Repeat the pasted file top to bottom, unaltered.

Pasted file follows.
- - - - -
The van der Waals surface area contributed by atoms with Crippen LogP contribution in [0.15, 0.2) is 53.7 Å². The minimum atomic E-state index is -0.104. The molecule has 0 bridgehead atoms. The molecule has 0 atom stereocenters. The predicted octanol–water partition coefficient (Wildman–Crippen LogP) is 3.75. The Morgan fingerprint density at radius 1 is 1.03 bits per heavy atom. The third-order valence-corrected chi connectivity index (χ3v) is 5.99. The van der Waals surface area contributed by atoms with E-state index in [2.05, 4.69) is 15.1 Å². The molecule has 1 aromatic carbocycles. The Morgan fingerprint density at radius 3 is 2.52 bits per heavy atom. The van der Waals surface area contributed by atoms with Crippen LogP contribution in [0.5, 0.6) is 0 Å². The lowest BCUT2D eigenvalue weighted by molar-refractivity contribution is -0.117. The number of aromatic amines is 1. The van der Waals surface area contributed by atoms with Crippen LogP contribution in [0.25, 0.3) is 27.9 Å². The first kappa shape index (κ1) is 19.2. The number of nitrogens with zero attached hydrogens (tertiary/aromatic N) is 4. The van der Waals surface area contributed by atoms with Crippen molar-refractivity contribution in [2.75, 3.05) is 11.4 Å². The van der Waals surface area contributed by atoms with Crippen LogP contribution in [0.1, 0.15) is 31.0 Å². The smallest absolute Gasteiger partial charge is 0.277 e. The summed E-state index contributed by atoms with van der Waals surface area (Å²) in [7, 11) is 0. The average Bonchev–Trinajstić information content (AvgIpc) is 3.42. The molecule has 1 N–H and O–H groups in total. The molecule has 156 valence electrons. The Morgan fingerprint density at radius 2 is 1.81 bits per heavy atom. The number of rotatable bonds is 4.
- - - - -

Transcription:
The van der Waals surface area contributed by atoms with Crippen LogP contribution in [0.15, 0.2) is 53.7 Å². The minimum atomic E-state index is -0.104. The molecule has 0 bridgehead atoms. The molecule has 0 atom stereocenters. The predicted octanol–water partition coefficient (Wildman–Crippen LogP) is 3.75. The Morgan fingerprint density at radius 1 is 1.03 bits per heavy atom. The third-order valence-corrected chi connectivity index (χ3v) is 5.99. The van der Waals surface area contributed by atoms with E-state index in [2.05, 4.69) is 15.1 Å². The molecule has 1 aromatic carbocycles. The Morgan fingerprint density at radius 3 is 2.52 bits per heavy atom. The van der Waals surface area contributed by atoms with Crippen LogP contribution in [0.5, 0.6) is 0 Å². The lowest BCUT2D eigenvalue weighted by molar-refractivity contribution is -0.117. The number of aromatic amines is 1. The van der Waals surface area contributed by atoms with Crippen LogP contribution in [0.25, 0.3) is 27.9 Å². The first kappa shape index (κ1) is 19.2. The number of nitrogens with zero attached hydrogens (tertiary/aromatic N) is 4. The van der Waals surface area contributed by atoms with Crippen molar-refractivity contribution in [2.75, 3.05) is 11.4 Å². The van der Waals surface area contributed by atoms with Crippen LogP contribution in [0.1, 0.15) is 31.0 Å². The smallest absolute Gasteiger partial charge is 0.277 e. The summed E-state index contributed by atoms with van der Waals surface area (Å²) in [7, 11) is 0. The average Bonchev–Trinajstić information content (AvgIpc) is 3.42. The molecule has 1 N–H and O–H groups in total. The molecule has 156 valence electrons. The Morgan fingerprint density at radius 2 is 1.81 bits per heavy atom. The number of rotatable bonds is 4.